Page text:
Rationale: The Netrin-1/DCC guidance cue pathway is critically involved in the adolescent organization of the mesocorticolimbic dopamine circuitry. Adult mice heterozygous for Dcc show reduced dopamine release in the nucleus accumbens in response to amphetamine and, in turn, blunted sensitivity to the rewarding effects of this drug.
Objective: Here, we tested whether the protective effects of Dcc haploinsufficiency are specific to stimulant drugs of abuse or instead extrapolate to opioids and ethanol.
Methods: We used the place preference paradigm to measure the rewarding effects of cocaine (20 mg/kg), morphine (5 or 10 mg/Kg), or ethanol (20%) in adult (PND 75) male Dcc haploinsufficient mice or their wild-type litter mates. In a second experiment, we compared in these two genotypes, in vivo dopamine release in the nucleus accumbens after a single i.p. injection of morphine (10 mg/kg).
Results: We found reduced morphine-induced dopamine release in the nucleus accumbens of Dcc haploinsufficient male mice, but, contrary to the effects of stimulant drugs, there is no effect of genotype on morphine-induced conditioned preference.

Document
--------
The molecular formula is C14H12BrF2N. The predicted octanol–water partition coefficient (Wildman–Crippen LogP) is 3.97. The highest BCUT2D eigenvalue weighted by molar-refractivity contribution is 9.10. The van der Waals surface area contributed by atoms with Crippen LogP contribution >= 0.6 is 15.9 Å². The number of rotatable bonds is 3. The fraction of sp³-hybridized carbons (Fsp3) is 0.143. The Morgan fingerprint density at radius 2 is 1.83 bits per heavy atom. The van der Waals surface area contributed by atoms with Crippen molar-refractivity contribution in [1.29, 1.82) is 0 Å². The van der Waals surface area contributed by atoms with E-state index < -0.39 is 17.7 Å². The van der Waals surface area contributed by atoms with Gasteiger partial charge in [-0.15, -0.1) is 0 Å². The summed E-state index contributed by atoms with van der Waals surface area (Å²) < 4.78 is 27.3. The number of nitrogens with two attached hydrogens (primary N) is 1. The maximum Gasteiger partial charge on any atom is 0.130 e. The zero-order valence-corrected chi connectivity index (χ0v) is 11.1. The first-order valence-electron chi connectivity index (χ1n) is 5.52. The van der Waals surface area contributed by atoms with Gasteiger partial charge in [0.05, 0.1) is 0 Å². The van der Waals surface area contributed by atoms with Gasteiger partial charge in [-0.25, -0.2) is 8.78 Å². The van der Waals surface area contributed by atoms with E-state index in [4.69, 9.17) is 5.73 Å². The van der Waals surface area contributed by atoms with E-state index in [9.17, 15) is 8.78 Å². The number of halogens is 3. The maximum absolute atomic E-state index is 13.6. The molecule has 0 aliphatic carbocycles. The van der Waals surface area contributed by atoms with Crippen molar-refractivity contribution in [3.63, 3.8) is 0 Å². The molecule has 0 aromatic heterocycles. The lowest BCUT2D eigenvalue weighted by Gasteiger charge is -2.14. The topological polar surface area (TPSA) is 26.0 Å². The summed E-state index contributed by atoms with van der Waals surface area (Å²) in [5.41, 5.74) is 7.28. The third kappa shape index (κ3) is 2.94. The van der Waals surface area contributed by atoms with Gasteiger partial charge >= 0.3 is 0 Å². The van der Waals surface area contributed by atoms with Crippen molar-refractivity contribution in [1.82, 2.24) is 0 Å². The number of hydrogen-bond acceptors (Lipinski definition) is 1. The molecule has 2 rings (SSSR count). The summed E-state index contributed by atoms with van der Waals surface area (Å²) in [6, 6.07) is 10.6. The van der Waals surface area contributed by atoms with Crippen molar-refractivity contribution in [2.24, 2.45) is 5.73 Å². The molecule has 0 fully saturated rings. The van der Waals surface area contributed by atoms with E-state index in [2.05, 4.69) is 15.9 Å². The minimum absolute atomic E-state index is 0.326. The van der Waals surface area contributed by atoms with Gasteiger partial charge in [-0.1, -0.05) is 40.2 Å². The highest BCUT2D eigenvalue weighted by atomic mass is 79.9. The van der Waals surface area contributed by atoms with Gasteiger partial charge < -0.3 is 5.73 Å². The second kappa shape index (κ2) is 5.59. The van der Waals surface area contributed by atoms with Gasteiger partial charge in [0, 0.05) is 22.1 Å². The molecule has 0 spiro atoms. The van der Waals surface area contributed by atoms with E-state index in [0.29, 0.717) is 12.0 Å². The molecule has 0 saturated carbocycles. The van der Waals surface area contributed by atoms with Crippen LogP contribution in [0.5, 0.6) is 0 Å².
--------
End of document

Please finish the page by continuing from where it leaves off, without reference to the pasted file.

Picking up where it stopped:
Conclusion: These findings show that reduced drug-induced mesolimbic dopamine in Dcc haploinsufficient male mice protects specifically against the rewarding effects of stimulant drugs, but not against the rewarding properties of morphine and ethanol. These results suggest that these drugs exert their rewarding effect via different brain circuits.
Keywords: DCC receptors; Guidance cues; In vivo microdialysis cocaine; Netrin-1; Place preference.
© 2022. The Author(s), under exclusive licence to Springer-Verlag GmbH Germany, part of Springer Nature.